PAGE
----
As reported previously, PRIA has been extended in a series of stop-gap funding measures or Continuing Resolutions (CR) since September 30th of last year. While the measure enacted as part of the omnibus spending bill extends PRIA 3 through September 30, 2018, reauthorizing legislation still needs to be enacted to ensure the continuation of the statute beyond that date.  Importantly, PRIA 4 as a legislative proposal could still be considered by Congress and passed into law. The main issues CPDA is concerned with regarding the current status of PRIA are as follows:

 

Funding:  The industry would like to see the modification of funding mechanisms that allow fees to be “sequestered” when they do not equal federal appropriations.  CPDA’s position, in line with other stakeholders and EPA leadership, is that this system should be changed so that when fees are collected they can be used to process applications. This should help in addressing any delays or backlogs. This change is included in PRIA 4.

 

Reauthorization period: While the House version of PRIA 4 extends the program for 7 years, the Senate changed the reauthorization to 3 years. CPDA’s position, in line with other stakeholders and EPA leadership, is that it would be better to have the extended reauthorization period but not at the cost of the legislation failing to pass. CPDA will continue to work with stakeholders and the Agency in developing an acceptable resolution of this issue.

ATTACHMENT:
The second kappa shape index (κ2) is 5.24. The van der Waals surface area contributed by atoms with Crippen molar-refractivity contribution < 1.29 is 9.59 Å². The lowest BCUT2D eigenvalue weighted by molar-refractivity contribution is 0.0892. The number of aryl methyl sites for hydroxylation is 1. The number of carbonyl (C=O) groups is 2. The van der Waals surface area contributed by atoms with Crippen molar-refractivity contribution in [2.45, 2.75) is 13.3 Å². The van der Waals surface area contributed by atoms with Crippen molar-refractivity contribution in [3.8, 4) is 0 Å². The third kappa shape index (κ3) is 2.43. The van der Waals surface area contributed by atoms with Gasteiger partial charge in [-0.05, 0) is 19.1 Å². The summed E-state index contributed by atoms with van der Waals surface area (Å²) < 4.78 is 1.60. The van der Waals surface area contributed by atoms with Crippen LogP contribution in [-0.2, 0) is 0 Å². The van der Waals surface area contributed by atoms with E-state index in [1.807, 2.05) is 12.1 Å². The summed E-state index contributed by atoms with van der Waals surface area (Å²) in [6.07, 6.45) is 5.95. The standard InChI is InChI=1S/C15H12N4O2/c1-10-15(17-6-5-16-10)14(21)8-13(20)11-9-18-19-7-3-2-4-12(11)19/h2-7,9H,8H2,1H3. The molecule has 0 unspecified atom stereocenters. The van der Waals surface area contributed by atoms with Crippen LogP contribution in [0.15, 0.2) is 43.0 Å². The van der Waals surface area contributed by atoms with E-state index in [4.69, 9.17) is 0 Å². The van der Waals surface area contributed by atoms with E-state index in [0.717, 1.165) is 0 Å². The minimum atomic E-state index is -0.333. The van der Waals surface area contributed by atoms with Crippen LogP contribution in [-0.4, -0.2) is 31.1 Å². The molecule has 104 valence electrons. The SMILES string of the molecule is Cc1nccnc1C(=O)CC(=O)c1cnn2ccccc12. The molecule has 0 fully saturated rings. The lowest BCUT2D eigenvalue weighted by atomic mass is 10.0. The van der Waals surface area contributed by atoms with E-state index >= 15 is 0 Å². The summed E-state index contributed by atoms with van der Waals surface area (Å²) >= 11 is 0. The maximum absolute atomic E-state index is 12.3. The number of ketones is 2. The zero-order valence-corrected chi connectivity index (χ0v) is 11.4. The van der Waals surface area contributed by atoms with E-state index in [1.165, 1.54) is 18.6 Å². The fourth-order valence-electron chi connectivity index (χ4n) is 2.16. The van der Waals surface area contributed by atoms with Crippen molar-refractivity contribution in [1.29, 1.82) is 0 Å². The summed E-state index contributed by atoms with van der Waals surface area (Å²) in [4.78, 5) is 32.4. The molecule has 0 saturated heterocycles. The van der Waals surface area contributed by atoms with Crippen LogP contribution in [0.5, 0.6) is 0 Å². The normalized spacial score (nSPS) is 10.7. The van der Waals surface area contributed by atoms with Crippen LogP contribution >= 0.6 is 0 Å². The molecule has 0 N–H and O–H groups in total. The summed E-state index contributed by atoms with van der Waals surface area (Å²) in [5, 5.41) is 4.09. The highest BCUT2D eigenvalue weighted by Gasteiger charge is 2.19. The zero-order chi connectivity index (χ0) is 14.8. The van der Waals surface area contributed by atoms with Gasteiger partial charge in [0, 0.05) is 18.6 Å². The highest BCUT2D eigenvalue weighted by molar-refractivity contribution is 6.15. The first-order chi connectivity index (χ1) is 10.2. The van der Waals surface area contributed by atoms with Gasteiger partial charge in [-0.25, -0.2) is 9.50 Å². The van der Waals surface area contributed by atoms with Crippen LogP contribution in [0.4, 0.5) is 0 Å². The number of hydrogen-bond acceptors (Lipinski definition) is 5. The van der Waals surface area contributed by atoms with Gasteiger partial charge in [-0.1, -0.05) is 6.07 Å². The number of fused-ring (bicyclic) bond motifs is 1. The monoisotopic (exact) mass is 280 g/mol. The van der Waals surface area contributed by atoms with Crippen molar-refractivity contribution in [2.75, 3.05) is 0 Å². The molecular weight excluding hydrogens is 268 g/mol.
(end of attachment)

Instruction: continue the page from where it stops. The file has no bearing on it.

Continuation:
During the weeks leading up to passage and enactment of the omnibus spending measure, CPDA made a series of House and Senate office visits in seeking Congressional support for inclusion of PRIA as part of the funding package.  CPDA also asked its member companies to supplement these lobbying activities by writing to their Senators and Representatives urging support for PRIA as part of the next budget bill.  To all those CPDA member companies who participated in this grass roots effort, we would like to convey our thanks.  The calls and letters of our member companies to their senators and representatives helped CPDA’s advocacy efforts on PRIA.

 

Nevertheless, much work remains to be done.  In the months ahead, CPDA will dedicate its efforts in securing the enactment of legislation to reauthorize PRIA beyond September 30th.  To this end, CPDA continues to work closely with other members of the PRIA Coalition in building consensus and Congressional support for this critical legislation.

 

CPDA will keep its members informed of further developments as they occur.  In the interim, should you have any questions, please contact CPDA Director of Legislative Affairs Don Davis.

CPDA 2018 Regulatory Conference Speaker Presentations Now Available